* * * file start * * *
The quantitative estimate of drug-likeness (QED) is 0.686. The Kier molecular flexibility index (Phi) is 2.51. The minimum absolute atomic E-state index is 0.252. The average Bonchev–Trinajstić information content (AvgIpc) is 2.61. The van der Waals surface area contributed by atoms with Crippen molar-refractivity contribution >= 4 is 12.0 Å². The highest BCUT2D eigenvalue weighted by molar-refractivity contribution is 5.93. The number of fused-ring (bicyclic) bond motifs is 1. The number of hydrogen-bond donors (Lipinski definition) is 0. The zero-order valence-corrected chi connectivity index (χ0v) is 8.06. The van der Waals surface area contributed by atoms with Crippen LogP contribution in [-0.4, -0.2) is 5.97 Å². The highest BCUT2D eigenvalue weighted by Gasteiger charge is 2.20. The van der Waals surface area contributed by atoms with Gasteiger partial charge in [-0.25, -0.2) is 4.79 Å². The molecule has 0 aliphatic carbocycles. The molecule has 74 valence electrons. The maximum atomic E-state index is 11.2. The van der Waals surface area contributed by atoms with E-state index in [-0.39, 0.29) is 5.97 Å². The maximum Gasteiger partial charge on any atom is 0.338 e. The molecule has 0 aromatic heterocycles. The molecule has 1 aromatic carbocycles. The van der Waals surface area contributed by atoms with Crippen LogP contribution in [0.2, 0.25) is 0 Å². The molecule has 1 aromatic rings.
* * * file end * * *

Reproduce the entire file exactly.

The quantitative estimate of drug-likeness (QED) is 0.686. The Kier molecular flexibility index (Phi) is 2.51. The minimum absolute atomic E-state index is 0.252. The average Bonchev–Trinajstić information content (AvgIpc) is 2.61. The van der Waals surface area contributed by atoms with Crippen molar-refractivity contribution >= 4 is 12.0 Å². The highest BCUT2D eigenvalue weighted by molar-refractivity contribution is 5.93. The number of fused-ring (bicyclic) bond motifs is 1. The number of hydrogen-bond donors (Lipinski definition) is 0. The zero-order valence-corrected chi connectivity index (χ0v) is 8.06. The van der Waals surface area contributed by atoms with Crippen LogP contribution in [-0.4, -0.2) is 5.97 Å². The highest BCUT2D eigenvalue weighted by Gasteiger charge is 2.20. The van der Waals surface area contributed by atoms with Gasteiger partial charge in [-0.25, -0.2) is 4.79 Å². The molecule has 0 aliphatic carbocycles. The molecule has 74 valence electrons. The maximum atomic E-state index is 11.2. The van der Waals surface area contributed by atoms with E-state index in [-0.39, 0.29) is 5.97 Å². The maximum Gasteiger partial charge on any atom is 0.338 e. The molecule has 0 aromatic heterocycles. The molecule has 1 aromatic carbocycles. The van der Waals surface area contributed by atoms with Crippen LogP contribution in [0.2, 0.25) is 0 Å². The molecule has 1 aromatic rings.